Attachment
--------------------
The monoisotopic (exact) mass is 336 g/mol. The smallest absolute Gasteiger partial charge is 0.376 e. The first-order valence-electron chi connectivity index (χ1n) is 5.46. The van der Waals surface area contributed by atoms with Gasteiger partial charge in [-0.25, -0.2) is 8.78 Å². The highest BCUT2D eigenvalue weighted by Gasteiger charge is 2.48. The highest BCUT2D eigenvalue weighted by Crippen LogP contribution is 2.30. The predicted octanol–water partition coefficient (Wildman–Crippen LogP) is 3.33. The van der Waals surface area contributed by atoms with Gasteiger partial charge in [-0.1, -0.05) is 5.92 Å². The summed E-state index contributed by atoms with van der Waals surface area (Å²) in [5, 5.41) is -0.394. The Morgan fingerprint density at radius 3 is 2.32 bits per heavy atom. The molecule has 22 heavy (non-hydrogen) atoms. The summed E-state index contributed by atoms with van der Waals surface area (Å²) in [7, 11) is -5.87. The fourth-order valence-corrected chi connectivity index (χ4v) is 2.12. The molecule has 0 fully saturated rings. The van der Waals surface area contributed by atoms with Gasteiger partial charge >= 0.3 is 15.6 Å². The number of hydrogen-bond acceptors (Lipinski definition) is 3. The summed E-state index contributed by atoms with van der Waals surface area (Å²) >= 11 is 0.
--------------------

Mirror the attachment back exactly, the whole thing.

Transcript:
The monoisotopic (exact) mass is 336 g/mol. The smallest absolute Gasteiger partial charge is 0.376 e. The first-order valence-electron chi connectivity index (χ1n) is 5.46. The van der Waals surface area contributed by atoms with Gasteiger partial charge in [-0.25, -0.2) is 8.78 Å². The highest BCUT2D eigenvalue weighted by Gasteiger charge is 2.48. The highest BCUT2D eigenvalue weighted by Crippen LogP contribution is 2.30. The predicted octanol–water partition coefficient (Wildman–Crippen LogP) is 3.33. The van der Waals surface area contributed by atoms with Gasteiger partial charge in [-0.1, -0.05) is 5.92 Å². The summed E-state index contributed by atoms with van der Waals surface area (Å²) in [5, 5.41) is -0.394. The Morgan fingerprint density at radius 3 is 2.32 bits per heavy atom. The molecule has 22 heavy (non-hydrogen) atoms. The summed E-state index contributed by atoms with van der Waals surface area (Å²) in [7, 11) is -5.87. The fourth-order valence-corrected chi connectivity index (χ4v) is 2.12. The molecule has 0 fully saturated rings. The van der Waals surface area contributed by atoms with Gasteiger partial charge >= 0.3 is 15.6 Å². The number of hydrogen-bond acceptors (Lipinski definition) is 3. The summed E-state index contributed by atoms with van der Waals surface area (Å²) >= 11 is 0.